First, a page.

Under St. 1913, c. 563, s. 7, the father of an illegitimate child, upon complaint by the mother in a police, district or municipal court of this Commonwealth within whose jurisdiction he resides, may be adjudged the father of the child and be ordered to pay a stipulated sum toward the child's support, although the mother is a resident of another State and the child was begotten and was born there.
COMPLAINT, received and sworn to in the Central District Court of Worcester County on May 24, 1920, under St. 1913, c. 563, s. 7, by one Mildred Bartels, charging that the defendant " did neglect and refuse to contribute reasonably to the support and maintenance of his illegitimate child."
On appeal to the Superior Court, the complaint was tried before Thayer, J. Material evidence is described in the opinion. At the close of the evidence, the defendant moved that a verdict of "not guilty" be ordered. The motion was denied, the defendant was found guilty and "was adjudged to be the father of the child and ordered to pay the sum of $250 before June 3, 1921, and $8 per week to the probation officer." The defendant alleged exceptions.
M. T. Flaherty, for the defendant.
C. B. Rugg, Assistant District Attorney, for the Commonwealth.
DE COURCY, J. This is a complaint under St. 1913, c. 563,
for failure to contribute to the support of an illegitimate child. The mother's residence is in the State of New York, where the child was begotten and born. She came to Worcester, where the defendant lived and had his domicil for the purpose of making and prosecuting this complaint. He was found guilty on trial, duly adjudged to be the father of the child, and ordered to pay a certain amount before June 3, 1921, and further to make a weekly payment to the probation officer. It does not appear that any order was made relative to the care and custody of the child. The defendant, by his exceptions, raises a question as to the jurisdiction of the courts of this Commonwealth to deal with the case.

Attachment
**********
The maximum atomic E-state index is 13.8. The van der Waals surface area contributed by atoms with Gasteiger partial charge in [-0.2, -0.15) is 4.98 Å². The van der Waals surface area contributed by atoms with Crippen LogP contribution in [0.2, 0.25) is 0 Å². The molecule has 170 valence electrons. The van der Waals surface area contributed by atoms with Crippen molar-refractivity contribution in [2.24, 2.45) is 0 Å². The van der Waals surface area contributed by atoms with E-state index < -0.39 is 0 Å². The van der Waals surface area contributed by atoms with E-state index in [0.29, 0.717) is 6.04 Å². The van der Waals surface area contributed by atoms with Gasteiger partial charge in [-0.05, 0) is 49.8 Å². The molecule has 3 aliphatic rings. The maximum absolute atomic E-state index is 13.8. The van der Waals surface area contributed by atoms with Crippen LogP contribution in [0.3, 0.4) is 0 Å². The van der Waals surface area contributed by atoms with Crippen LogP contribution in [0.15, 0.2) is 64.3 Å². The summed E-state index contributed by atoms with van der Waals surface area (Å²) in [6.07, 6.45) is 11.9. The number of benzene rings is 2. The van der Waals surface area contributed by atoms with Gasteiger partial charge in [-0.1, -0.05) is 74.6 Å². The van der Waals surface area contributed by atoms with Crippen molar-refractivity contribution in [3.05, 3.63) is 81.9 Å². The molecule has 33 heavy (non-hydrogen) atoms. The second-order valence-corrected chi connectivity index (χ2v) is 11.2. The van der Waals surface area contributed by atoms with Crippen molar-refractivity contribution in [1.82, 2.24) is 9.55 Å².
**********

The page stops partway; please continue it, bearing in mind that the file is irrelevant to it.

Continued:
On the facts before us, the defendant comes within the express terms of the statute. By s. 1, "Whoever, not being the husband of a woman, gets her with child shall be guilty of a misdemeanor. Proceedings under any section of this act may be begun in the municipal, district or police court, having jurisdiction in the place where the defendant lives," etc. By s. 6, the defendant is made liable " to contribute reasonably to the support of the child during minority." Section 7, under which this complaint is brought, provides: "Any father of an illegitimate child, whether such child shall have been be gotten within or without this Commonwealth . . . who neglects or refuses to contribute reasonably to the support and maintenance of such child shall be guilty of a misdemeanor, and, upon conviction thereof, shall be liable to all the penalties and all the orders for the support of the child provided in the case of a parent who is found guilty of unreasonably neglecting to provide for the support and maintenance of a minor child by chapter four hundred and fifty-six of the acts of the year nineteen hundred and eleven and acts in amendment thereof and in addition thereto; and the practice thereby established shall, so far as it is applicable, apply to proceedings under this section."
The contention of the defendant, in substance is that the purpose of our bastardy laws is to secure the municipality or State against any loss or expense for the child's maintenance; and that where the domicil of the mother, and presumably of the child, is in another State, there is no basis for the jurisdiction of our courts. It is true that historically legislation of this character is connected with the system of poor relief; there being no legal